The Rock Pit - Hard rock, Metal and Blues Interviews, news & reviews from Australia and around the world

The Rock Pit - Hard rock, Metal and Blues Interviews, news & reviews from Australia and around the world



Released 2011



Black Country Communion, the supergroup consisting of no other than the voice of rock himself, Glenn Hughes, young guitar wunderkind Joe Bonamassa, Keyboard journeyman Derek Sherinian and Jason 'son of John' Bonham ,delivered their debut album in 2010 and just a year later they've thrown their musical might behind a second album. Two albums in two years? Bands haven't done that since the 70's!


While their self titled debut left alot of people feeling underwhelmed, myself included, BCC are clearly out to prove the naysayers wrong with their second album. With BCC2 we hear a band starting to hit its stride with better songs, sounds and performances. Take the best parts of Zeppelins Physical Graffiti, Purples Perfect Strangers and Sabbaths Mob Rules albums, throw it all together and you're close to what BCC2 sounds like. Or imagine Chickenfoot but with a pastoral, progressive rock influence....


Wasting no time getting straight to the point, proceedings kick off with 'The Outsider", an uptempo riff rocker which is a pleasant reminder that sometimes all you need is a handful of notes, some groove and a lot of conviction to deliver a breath taking rock and roll song. The band is on fire, from Hughes' upper register vocals to Bonamassas scorching solo and Bonhams relentless drumming.


Next up 'Man in the Middle' is just as heavy but considerably more funky. While Hughes' lyrics may verge on pastiche the band absolutely smokes with a Rage Against the Machine style riff and rhythm section groove, before a string section is introduced in the bridge. At this point I found myself thinking 'this is what the Tea Party would have sounded like with Glenn Hughes on vocals!". Bonamassa proves himself to be a rock shredder par excellence with the solo as well.


"The Battle For Hadrians Wall" sees Bonamassa taking over lead vocals and introducing the acoustic guitar. It sounds like Bonamassa delivering a musical portmenteau of the Battle of Evermore and Ramble On, completely with mandolin and 12 string electric guitar. Joes voice really takes the limelight here and his lyrics convey the sights, smells and sounds of early warfare all too well.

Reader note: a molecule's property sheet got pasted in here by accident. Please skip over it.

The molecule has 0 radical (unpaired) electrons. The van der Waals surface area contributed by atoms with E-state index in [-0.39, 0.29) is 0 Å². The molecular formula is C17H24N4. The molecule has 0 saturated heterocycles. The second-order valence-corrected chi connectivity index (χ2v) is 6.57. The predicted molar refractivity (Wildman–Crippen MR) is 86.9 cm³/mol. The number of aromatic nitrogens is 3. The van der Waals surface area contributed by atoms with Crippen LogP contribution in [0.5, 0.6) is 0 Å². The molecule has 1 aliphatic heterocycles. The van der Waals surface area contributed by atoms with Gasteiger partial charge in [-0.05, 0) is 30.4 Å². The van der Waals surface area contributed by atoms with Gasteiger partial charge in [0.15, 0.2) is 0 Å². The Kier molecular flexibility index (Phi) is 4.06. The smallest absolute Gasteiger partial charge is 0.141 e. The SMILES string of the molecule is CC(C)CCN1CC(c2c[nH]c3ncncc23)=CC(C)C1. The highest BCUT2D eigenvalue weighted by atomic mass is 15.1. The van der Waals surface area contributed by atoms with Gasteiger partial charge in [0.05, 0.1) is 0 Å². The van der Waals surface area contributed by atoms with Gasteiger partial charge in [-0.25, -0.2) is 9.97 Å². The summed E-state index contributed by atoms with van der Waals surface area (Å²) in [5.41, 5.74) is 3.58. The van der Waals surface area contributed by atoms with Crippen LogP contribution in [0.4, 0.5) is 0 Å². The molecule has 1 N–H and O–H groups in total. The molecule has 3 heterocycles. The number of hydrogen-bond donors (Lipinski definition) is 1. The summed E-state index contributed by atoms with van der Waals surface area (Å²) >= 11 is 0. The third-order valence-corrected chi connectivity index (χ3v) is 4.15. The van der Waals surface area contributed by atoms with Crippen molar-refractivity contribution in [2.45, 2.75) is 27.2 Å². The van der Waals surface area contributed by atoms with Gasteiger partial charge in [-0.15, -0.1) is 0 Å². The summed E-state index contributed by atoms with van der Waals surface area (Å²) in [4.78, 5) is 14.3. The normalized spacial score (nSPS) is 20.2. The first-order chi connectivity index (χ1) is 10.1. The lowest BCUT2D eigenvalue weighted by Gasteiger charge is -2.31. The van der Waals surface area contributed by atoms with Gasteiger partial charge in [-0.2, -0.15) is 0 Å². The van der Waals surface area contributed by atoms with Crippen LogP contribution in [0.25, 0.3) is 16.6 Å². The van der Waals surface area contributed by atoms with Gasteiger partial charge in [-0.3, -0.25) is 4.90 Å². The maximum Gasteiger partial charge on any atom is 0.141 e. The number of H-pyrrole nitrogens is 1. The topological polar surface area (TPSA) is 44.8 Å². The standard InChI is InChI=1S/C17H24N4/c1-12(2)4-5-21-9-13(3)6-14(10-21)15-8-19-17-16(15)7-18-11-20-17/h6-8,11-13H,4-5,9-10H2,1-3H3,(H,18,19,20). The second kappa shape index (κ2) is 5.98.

The strong Zeppelin vibe continues with "Save Me", which is nothing short of epic. In fact the liner notes state that this started life as a tune jason bonham was working on with Jimmy Page, John paul Jones and Robert Plant. At nearly 8 minutes long the track fuses a drum groove worthy of the late Bonham senior combined with an insistent ostinato guitar riff and tasteful, well paced vocals. Sherinians subtle keyboard textures help bring the song to life and Hughes' vocal performance really is inspired. Furthermore Kevin Shirley, the 'fifth member' of BCC has managed to capture one of the best drum sounds I've heard, period. "Save Me' is worth the price of entry alone; just go listen to it!


After an early highlight the band then settle into their groove with "Smokestack Woman" which is a straight ahead groove rocker. It's great to hear Joe and Glenn's Free influence come to the fore and they sound right at home kicking back and letting the groove do the talking.


Possibly my favourite track is up next, the Glenn Hughes penned "Faithless". Glenn has stated that he's more proud of this song than anything else he's written and I can see why; it's his Kashmir! Emotional yet restrained, epic yet refined and minimal yet lush "Faithless" is the sort of song I wanted to hear on BCC1. The string arrangements and production flourishes don't get in the way of an absolutely stellar vocal from Hughes while the band drives the point home.


With the band peaking in the perfect spot, the rest of the album explores the individual members strong points; "Ordinary Son" is a song Joe sings dedicated to his parents; "I Can See Your Spirit" is like Deep Purple meets the Chilli Peppers, super funky, tight and fun; "Little Secret" is a great blues workout with some tasty organ from Sherinian; and "Crossfire" is another great RATM style groove with melded to Hughes, Bonamassa, Sherinian and Bonhams individual styles.


"Cold" finishes the album off with another great vocal from Hughes and sees the band exploring their bluesier and more melancholy side; until it picks up during Bonamassas show stopping solo! If "Faithless" is BCC's Kashmir then this is their Stairway, starting off mellow and reflective before building up into an amazing guitar solo from Bonamassa which melds speed, taste, feel and finesse and keeps you on the edge of your seat. It's a fitting end to a great song and a great album.


All up BCC's second offering is a far more impressive album than their debut; the songs are much more mature and have more emotional depth and meaning, the sounds are more organic and the band has taken strides towards sounding more like a real band rather than just a 'looks good on paper' recording project. To me BCC are more than just a 70s throwback; they possess the same swagger as Free, purple or Zeppelin at their peak.


If you liked the first one, you'll love this. If you didn't like the first one, give this one a shot. If you're still not impressed, I'm sure the guys will have a third album out before you can say 'Hughes, Bonamassa, Sherinian, Bonham'.


Highlights: 'Man in the Middle", "The Battle for Hadrians Wall, "Save Me", "Faithless", "Cold"
Buy If You Like: Physical Graffiti era Zeppelin, Deep Purple Mk III, Free, Chickenfoot




By Leon Todd